As mentioned in the lesson about Parenting Entities, parenting a network entity to a GameObject that belongs to a chain requires some setup. To be able to pick up the crate with the crane, we equip it with a
The Path property displays the location in the hierarchy where this object will be inserted. It gets automatically updated by coherence every time the object is parented. Each number represents a child in the root object (and it's 0-based).
Once we have this component set up, parenting the object only requires calling
Transform.SetParent()like any usual parenting operation, and setting its
Rigidbodycomponent to be kinematic.
When we do this, coherence takes care of propagating the parenting to other Clients, so that the crate becomes a child GameObject on every connected Client.
This code is in the
RobotArmHandclass, a component attached to the tip of our hierarchy chain: GrabPoint. In
OnTriggerEnterwe detect when the crate is in range, storing a reference to it in a variable of type
This reference is set to sync:
The end point of the arm syncs two variables of its Robot Arm Hand script, useful for the grabbing behavior.
When the player presses the key P (or the Left Gamepad face button), the referenced crate is parented to the GrabPoint GameObject.
Note that coherence natively supports syncing references to
Transformcomponents, and to GameObjects.
Even if the Robot Arm Hand script is disabled on non-authoritative Clients, by referencing the grabbed crate in the
grabbableObjectvariable and syncing it over the network, even if a Client disconnects, other Clients will already have the correct reference to the crate network entity.
This allows us to gracefully handle a case where, for instance, a Client picks up the crate and disconnects. Because both the crate and the robot arm have Auto-adopt Orphan set to "on", authority is passed onto another Client and they immediately have all the data needed to keep handling the crate.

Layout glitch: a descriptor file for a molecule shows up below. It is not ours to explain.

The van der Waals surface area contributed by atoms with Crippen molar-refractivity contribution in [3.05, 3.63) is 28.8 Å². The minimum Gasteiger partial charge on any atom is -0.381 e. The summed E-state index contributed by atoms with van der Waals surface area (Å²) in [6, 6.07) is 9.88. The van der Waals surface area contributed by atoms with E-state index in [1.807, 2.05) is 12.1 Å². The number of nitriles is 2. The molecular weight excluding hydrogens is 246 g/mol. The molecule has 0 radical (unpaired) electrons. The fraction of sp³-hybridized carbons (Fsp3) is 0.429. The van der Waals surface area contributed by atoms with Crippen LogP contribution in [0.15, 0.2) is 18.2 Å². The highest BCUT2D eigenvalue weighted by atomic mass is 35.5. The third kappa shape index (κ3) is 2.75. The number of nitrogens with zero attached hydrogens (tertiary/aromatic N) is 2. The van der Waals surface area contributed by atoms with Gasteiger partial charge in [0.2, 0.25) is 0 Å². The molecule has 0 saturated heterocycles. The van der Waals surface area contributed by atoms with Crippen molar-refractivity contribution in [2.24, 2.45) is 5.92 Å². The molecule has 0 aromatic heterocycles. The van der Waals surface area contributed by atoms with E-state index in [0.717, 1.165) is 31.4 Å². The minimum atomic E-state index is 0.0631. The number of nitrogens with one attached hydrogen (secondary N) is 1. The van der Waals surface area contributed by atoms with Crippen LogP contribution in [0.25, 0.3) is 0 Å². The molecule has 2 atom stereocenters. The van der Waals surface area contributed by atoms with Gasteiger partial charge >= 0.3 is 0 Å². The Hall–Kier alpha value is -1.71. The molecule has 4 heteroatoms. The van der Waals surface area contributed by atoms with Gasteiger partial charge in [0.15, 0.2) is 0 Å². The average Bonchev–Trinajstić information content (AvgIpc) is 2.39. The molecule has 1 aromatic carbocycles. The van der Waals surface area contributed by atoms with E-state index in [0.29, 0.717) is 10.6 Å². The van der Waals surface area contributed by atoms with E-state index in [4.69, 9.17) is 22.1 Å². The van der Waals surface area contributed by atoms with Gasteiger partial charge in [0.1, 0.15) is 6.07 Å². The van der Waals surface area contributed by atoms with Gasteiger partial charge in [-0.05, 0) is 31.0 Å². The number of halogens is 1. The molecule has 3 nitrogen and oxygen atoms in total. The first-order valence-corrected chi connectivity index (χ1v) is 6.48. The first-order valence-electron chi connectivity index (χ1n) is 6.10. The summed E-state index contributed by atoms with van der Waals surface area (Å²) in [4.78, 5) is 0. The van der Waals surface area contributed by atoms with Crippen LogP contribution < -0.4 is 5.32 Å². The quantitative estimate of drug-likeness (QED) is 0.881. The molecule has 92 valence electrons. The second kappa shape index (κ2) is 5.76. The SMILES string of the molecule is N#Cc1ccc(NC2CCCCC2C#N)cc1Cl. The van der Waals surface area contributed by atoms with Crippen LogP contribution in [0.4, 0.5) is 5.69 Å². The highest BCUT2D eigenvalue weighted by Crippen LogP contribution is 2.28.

To move authority between Clients, we can use the UI in the bottom left corner. The button is connected to the Robot Arm Authority script on the ArmAuthoritySwapper GameObject. This script takes care of the authority transfer and what happens as a result, including setting the crate to be kinematic or not.
Differently from other scenes (like the lesson on Physics) where the object is always non-kinematic on the Client simulating it, in this case we want the crate to stay kinematic when authority changes while it's being held.
Is Kinematic is set as follows:
On the authority Client
On non-authoritative Clients
Is being held
Has been released
The code is in the
RobotArmAuthorityclass. To detect whether it's currently being held, it's as simple as checking whether its
crate.GetComponent<Rigidbody>().isKinematic = crate.transform.parent != null;
Remember you can use Tab/click the Gamepad stick to use the authority visualization mode. Try requesting authority from another Client while in this mode.
Both the robot arm and the crate are currently simulated on this Client.